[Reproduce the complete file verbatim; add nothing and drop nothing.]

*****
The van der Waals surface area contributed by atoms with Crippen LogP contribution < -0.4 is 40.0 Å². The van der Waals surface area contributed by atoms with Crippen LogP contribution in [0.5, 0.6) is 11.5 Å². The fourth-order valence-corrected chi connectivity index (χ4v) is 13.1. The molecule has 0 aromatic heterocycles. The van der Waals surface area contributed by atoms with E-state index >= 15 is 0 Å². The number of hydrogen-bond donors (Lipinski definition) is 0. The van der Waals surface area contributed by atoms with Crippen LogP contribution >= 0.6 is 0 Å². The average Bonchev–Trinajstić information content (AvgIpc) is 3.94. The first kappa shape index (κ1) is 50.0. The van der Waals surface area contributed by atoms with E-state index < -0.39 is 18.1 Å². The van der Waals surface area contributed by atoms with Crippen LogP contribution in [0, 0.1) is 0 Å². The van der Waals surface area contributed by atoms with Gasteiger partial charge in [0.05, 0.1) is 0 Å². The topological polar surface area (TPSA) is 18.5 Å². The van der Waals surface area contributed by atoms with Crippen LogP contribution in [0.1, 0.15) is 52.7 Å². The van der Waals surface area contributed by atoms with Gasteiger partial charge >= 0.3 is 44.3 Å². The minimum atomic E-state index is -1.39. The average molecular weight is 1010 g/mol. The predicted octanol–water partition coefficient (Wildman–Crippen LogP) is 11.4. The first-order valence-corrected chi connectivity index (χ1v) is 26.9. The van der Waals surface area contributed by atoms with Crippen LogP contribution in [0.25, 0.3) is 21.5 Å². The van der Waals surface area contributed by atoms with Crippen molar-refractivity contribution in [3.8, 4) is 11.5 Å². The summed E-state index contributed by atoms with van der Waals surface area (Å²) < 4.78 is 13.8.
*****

The van der Waals surface area contributed by atoms with Crippen LogP contribution < -0.4 is 40.0 Å². The van der Waals surface area contributed by atoms with Crippen LogP contribution in [0.5, 0.6) is 11.5 Å². The fourth-order valence-corrected chi connectivity index (χ4v) is 13.1. The molecule has 0 aromatic heterocycles. The van der Waals surface area contributed by atoms with E-state index >= 15 is 0 Å². The number of hydrogen-bond donors (Lipinski definition) is 0. The van der Waals surface area contributed by atoms with Crippen LogP contribution >= 0.6 is 0 Å². The average Bonchev–Trinajstić information content (AvgIpc) is 3.94. The first kappa shape index (κ1) is 50.0. The van der Waals surface area contributed by atoms with E-state index < -0.39 is 18.1 Å². The van der Waals surface area contributed by atoms with Crippen LogP contribution in [0, 0.1) is 0 Å². The van der Waals surface area contributed by atoms with Gasteiger partial charge in [0.05, 0.1) is 0 Å². The topological polar surface area (TPSA) is 18.5 Å². The van der Waals surface area contributed by atoms with Crippen LogP contribution in [0.1, 0.15) is 52.7 Å². The van der Waals surface area contributed by atoms with Gasteiger partial charge >= 0.3 is 44.3 Å². The minimum atomic E-state index is -1.39. The average molecular weight is 1010 g/mol. The predicted octanol–water partition coefficient (Wildman–Crippen LogP) is 11.4. The first-order valence-corrected chi connectivity index (χ1v) is 26.9. The van der Waals surface area contributed by atoms with Crippen LogP contribution in [0.25, 0.3) is 21.5 Å². The van der Waals surface area contributed by atoms with Crippen molar-refractivity contribution in [3.8, 4) is 11.5 Å². The summed E-state index contributed by atoms with van der Waals surface area (Å²) < 4.78 is 13.8.